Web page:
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Fit for 55’ package furthers EU climate action, but falls short on ambition

Fit for 55’ package furthers EU climate action, but falls short on ambition

July 14, 2021

As part of Climate Action Network Europe, we share the regonition of the European Commission’s ‘Fit for 55’ climate and energy package as a massive piece of work attempting to tackle dangerous climate change. However, the overall level of ambition needs to be increased for the EU to fulfil its commitment under the Paris Agreement to limit global temperature rise to 1.5°C.

In reaction to the European Commission's launch of its 'Fit for 55' package, CAN Europe calls for the EU to increase the overall level of ambition of climate and energy legislation well beyond the current proposals, if the EU is to fulfil its commitment under the Paris Agreement to limit global temperature rise to 1.5°C.

"While we keep witnessing the devastating impacts of climate change on people's lives, the environment and our economy, we expect the EU to recognise the urgency to act and live up to the commitments made in the Paris Agreement. To limit temperature rise to 1.5°C, the EU would need to reduce its greenhouse gas emissions by at least 65%. The Commission's proposal does increase the target to -58% which is good but this increase is not even halfway what is needed to make the package fit for 1.5 and in line with the Paris Agreement," commented Wendel Trio, Director of CAN Europe.

“It’s now Member States’ and the European Parliament's’ roles to improve the different pieces of law and enable the EU to further overshoot the 55% emission reductions target towards -65%. Only with further ambition will the package be turned into a policy framework that will bring us all to the 1.5°C target,” added Wendel Trio.

CAN Europe welcomes the Commission's proposal to keep national emission reduction targets in the Effort Sharing Regulation (ESR) tackling emissions from road transport, buildings, agriculture and waste, but regrets the absence of similar targets in the proposed energy legislation. It is crucial for national governments to take responsibility for climate action and to ensure the massive transition we are facing will be socially fair and environmentally sound.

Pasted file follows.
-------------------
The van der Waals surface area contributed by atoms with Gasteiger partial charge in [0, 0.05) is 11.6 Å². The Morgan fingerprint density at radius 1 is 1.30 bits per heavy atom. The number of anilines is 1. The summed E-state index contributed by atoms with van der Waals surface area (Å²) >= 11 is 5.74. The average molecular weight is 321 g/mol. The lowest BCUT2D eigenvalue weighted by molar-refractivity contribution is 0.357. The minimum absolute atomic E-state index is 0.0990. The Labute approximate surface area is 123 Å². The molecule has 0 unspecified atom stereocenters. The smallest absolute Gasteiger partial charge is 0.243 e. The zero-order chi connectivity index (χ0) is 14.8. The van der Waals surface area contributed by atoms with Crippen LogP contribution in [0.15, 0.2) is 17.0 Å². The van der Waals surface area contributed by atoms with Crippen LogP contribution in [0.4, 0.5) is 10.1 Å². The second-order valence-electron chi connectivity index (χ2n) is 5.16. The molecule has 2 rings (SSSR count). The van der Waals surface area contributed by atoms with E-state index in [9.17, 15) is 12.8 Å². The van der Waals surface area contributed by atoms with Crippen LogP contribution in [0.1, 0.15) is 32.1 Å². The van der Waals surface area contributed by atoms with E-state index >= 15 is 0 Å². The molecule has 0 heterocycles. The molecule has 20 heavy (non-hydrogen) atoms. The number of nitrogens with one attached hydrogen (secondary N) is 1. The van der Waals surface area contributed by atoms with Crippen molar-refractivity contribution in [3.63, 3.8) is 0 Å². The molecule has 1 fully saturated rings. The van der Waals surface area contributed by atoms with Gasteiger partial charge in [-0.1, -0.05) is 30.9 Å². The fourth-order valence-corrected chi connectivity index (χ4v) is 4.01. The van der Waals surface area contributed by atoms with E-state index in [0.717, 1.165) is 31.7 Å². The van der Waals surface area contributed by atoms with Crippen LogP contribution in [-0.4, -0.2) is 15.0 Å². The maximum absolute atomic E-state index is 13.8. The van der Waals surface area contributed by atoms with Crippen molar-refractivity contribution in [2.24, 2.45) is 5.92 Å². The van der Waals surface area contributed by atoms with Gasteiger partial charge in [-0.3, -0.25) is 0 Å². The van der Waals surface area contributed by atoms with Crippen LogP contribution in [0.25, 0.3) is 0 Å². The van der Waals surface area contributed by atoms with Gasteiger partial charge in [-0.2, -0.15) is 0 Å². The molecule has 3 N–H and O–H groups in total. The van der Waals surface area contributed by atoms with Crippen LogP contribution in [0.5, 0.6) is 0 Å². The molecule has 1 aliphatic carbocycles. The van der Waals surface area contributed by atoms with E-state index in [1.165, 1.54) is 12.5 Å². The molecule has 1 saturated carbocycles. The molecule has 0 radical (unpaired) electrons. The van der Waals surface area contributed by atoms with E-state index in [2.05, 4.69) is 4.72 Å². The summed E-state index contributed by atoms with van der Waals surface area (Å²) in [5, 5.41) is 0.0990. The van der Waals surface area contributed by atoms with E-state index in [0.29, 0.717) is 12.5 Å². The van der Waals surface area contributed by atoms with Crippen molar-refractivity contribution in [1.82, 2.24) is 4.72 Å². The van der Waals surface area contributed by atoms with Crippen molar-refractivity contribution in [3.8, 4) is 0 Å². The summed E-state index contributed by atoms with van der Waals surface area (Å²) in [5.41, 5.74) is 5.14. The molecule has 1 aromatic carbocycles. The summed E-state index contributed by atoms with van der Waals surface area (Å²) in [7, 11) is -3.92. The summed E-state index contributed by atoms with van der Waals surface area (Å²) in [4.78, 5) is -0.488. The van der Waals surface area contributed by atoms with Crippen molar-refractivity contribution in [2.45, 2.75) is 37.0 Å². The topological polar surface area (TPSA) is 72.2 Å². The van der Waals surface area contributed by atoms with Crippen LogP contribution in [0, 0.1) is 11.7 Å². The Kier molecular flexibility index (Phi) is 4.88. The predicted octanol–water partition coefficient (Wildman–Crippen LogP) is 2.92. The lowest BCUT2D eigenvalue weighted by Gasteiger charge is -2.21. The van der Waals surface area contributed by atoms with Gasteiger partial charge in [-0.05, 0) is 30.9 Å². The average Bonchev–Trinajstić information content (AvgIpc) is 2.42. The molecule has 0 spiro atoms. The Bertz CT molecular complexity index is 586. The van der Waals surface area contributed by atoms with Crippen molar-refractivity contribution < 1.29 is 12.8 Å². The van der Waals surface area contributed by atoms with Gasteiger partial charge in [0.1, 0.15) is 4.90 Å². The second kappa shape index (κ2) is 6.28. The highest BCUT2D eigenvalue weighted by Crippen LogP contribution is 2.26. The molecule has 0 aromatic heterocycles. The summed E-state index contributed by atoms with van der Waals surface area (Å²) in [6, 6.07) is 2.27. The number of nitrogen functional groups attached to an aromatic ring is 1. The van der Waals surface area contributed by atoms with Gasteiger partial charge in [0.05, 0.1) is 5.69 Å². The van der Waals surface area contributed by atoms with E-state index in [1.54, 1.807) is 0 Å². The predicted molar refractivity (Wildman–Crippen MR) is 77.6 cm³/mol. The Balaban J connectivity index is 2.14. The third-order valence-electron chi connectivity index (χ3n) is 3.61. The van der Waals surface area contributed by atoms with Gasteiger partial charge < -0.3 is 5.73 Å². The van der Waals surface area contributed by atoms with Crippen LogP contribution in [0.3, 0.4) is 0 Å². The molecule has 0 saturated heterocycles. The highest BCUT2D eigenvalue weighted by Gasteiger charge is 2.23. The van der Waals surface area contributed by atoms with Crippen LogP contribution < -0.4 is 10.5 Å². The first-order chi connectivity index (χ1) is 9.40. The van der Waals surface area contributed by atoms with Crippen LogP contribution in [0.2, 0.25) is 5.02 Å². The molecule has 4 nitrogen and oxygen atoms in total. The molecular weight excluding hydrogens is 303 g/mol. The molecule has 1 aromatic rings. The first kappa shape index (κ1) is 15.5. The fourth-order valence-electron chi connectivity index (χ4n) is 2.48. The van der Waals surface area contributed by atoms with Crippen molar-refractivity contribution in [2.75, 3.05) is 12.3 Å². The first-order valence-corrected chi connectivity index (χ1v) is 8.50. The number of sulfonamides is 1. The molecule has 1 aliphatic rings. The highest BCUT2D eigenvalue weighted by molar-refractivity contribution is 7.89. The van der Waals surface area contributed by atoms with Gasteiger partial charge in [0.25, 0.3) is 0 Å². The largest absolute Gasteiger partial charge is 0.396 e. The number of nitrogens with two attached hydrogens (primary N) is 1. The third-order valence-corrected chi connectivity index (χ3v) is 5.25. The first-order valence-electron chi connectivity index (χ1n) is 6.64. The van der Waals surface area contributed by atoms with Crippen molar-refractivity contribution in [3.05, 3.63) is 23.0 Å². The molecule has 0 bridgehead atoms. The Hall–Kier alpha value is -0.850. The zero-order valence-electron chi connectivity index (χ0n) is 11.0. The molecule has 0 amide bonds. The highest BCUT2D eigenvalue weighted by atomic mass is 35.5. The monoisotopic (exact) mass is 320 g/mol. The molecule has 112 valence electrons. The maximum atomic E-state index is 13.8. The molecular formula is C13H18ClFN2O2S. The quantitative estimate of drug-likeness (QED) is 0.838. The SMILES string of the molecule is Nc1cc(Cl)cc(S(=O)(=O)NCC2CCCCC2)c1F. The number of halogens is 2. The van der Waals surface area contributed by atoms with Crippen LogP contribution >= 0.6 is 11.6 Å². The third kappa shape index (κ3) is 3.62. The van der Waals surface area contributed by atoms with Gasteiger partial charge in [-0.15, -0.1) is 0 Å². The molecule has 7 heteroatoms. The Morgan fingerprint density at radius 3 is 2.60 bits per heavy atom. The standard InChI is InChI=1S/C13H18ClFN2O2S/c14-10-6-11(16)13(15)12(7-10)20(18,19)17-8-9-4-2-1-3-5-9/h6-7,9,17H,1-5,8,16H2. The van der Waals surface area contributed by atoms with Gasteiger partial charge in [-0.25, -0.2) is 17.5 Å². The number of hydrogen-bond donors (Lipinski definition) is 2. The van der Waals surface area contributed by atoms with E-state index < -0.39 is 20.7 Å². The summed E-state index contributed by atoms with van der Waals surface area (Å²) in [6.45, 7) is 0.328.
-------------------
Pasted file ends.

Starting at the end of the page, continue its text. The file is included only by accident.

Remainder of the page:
Not acting adequately on climate change in particular threatens those most vulnerable in Europe and abroad. However, we must also ensure that climate action supports social justice. CAN Europe hence calls for supporting those measures that take social impacts into account, while ensuring there is no further support for industry to escape from applying the polluter pays principle.

“We need to make sure the transition is just and fair. This includes ensuring all revenues are directed to support climate action, with special attention to those who will suffer the consequences the most, both across the EU and in developing countries. Policies need to take into account social considerations, and not only be driven by a market logic, especially when industries keep being subsidised through the continuation of free pollution permits,” concluded Wendel Trio.

 

Photo by Guillaume Périgois on Unsplash